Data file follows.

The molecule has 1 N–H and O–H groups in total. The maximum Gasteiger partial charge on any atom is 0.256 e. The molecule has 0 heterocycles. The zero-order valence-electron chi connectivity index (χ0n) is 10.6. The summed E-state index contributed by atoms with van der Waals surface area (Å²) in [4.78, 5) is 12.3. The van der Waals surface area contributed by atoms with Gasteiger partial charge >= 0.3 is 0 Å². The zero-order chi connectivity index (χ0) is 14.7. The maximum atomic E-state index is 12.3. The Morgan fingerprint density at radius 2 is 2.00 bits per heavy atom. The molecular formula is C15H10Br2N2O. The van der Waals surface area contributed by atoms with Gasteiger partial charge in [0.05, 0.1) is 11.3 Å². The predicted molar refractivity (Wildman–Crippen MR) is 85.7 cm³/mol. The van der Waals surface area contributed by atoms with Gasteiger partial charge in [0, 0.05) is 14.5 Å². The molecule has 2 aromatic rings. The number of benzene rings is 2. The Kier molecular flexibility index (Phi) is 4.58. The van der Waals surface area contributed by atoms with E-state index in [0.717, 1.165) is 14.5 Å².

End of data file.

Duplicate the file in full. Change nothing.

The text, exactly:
The molecule has 1 N–H and O–H groups in total. The maximum Gasteiger partial charge on any atom is 0.256 e. The molecule has 0 heterocycles. The zero-order valence-electron chi connectivity index (χ0n) is 10.6. The summed E-state index contributed by atoms with van der Waals surface area (Å²) in [4.78, 5) is 12.3. The van der Waals surface area contributed by atoms with Gasteiger partial charge >= 0.3 is 0 Å². The zero-order chi connectivity index (χ0) is 14.7. The maximum atomic E-state index is 12.3. The Morgan fingerprint density at radius 2 is 2.00 bits per heavy atom. The molecular formula is C15H10Br2N2O. The van der Waals surface area contributed by atoms with Gasteiger partial charge in [0.05, 0.1) is 11.3 Å². The predicted molar refractivity (Wildman–Crippen MR) is 85.7 cm³/mol. The van der Waals surface area contributed by atoms with Gasteiger partial charge in [0, 0.05) is 14.5 Å². The molecule has 2 aromatic rings. The number of benzene rings is 2. The Kier molecular flexibility index (Phi) is 4.58. The van der Waals surface area contributed by atoms with E-state index in [0.717, 1.165) is 14.5 Å².